Here are my top 10 best ideas for improved interpersonal relationships, during the holidays, and anytime:
1. Set an intention for an enjoyable time. When you are getting together with family or friends, remind yourself of all their best qualities and the fun you’ve had together in the past. Anticipate that you’ll have those great experiences again. It may not pan out, but you often get what you expect to get, so go in expecting a good time together.
2. Ask for what you want but then be OK with the answer that you receive. If you’d rather not have Great Aunt Irma’s casserole surprise for dinner, ask if you can bring the dinner or if she’d make your favorite meatloaf instead. If she says no, it’s not Christmas without casserole surprise, than eat a big snack before going over there and pick at the casserole with a smile.
3. Lighten up and turn things that might otherwise annoy you into a game. I have a family member who likes to bash celebrities during holiday dinners. It used to really upset me, but now I wait for it and time how long it takes before she starts in. I also speculate as to who is on her list this year. It really helps to take the edge off how I annoyed I feel. In fact, it’s almost like a family tradition at this point.
4. Stop expecting them to be different than they are. It’s really kind of silly when you think about it to expect people to suddenly act in a way that is other than you’ve always experienced in the past. Either just deal with it – perhaps by inventing a game like the one I mentioned just a minute ago, or maybe you’ll decide not to put yourself in that person’s path at all.
5. Be a victor not a victim. Take responsibility for your own happiness and don’t do things that make you unhappy or upset. Letting other people push you around, decide your schedule, or otherwise run roughshod over you is not going to make anyone happy. It doesn’t have to turn into a drama, just be firm and matter-a-fact about what you intend to do. If you anticipate running into a sticky situation, make a plan before-hand of how you will handle it. “If Dad starts to drink too much, we’ll excuse ourselves and go back to the hotel” (the one you booked knowing that Dad was likely to drink too much.)
6. Stop trying to please everyone else. It’s definitely a kind and considerate thing to take into account what other people want and to accommodate their wishes if you can, but don’t do it at your own expense. Placating other people rarely keeps the peace anyhow and then no-one is happy.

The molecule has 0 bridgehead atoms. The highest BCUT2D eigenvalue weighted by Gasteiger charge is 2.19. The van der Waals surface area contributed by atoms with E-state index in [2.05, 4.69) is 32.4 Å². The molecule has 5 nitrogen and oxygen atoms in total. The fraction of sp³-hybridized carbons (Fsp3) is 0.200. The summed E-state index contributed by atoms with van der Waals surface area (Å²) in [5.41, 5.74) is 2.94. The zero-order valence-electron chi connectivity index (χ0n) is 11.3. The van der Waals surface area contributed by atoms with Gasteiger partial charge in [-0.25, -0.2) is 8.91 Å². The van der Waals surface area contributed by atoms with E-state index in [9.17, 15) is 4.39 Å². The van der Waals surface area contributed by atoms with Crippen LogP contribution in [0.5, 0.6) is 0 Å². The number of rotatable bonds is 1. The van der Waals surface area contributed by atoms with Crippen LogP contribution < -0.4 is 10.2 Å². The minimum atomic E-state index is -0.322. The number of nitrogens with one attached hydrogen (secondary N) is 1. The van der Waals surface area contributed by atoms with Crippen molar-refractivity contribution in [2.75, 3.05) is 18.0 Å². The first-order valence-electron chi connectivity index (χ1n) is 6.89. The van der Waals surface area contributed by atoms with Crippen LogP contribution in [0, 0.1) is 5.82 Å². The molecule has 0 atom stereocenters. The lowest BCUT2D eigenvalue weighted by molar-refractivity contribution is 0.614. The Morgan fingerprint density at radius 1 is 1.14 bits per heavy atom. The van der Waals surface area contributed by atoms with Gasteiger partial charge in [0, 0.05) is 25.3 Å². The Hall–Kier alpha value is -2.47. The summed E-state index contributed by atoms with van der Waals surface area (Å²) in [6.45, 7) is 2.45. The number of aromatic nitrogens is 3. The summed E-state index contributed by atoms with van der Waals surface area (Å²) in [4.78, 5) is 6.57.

7. Pick your battles. Of course, not every little thing is going to go just as you’d like. Decide which ones are worth taking a stand on and which ones should just roll off your shoulders.
8. Don’t take it personally. Hardly anything that anyone does is really about someone else. We human beings are just too wrapped up in our own stuff to think that far ahead. And even if someone looks like they really went out of their way to be unkind, it’s still not really about you, so try to receive it that way. This is more challenging to practice with family members and others who we are close to, but it’s just as true.
9. Step back and calm down. If you do feel yourself being activated by someone else, take five and count to 10 …. Or go for a short walk, or whatever you need to do to remove yourself from the immediate situation so that you can regain some perspective. Offer to clean up the kitchen or to pick up some more snacks….anything to de-escalate.
10. Express your concerns to someone “safe” before-hand. Before having the entire clan over for dinner or heading out to grandma’s house, talk to someone you are close to about any fears or concerns you have about the event. Don’t try to generate solutions – just name what’s on your mind as a way to diffuse it.
The Radio Spot
The next Spiritual Integration with Life Coach Laura show will air live on Friday, December 31 (and every last Friday of the month) at 11:30 ET on internet station, Blog Talk Radio.
All shows are recorded and available on demand at the same link and on iTunes immediately after the live airing.
This month I’ll be talking with Sandy Seeber. Sandy is a Licensed Professional Counselor (LPC), Certified Healing Touch Practitioner (CHTP), and Associate Healing Dao Instructor (AHTI). She holds certifications in energy psychology, healing touch, the enneagram, tai chi and chi kung, and is a Veriditas trained labyrinth facilitator.
She offers counseling, healing touch, and energy psychology through her private practice and is a cofounder and instructor with Three Treasures Tai Chi LLC. Sandy will talk about using the enneagram as a tool to know yourself better, the surprising benefits of labyrinth walking and preparing for the new year. www.sandyseeber.com
To listen live, click here on the day of the show (Friday, December 31 at 11:30 ET).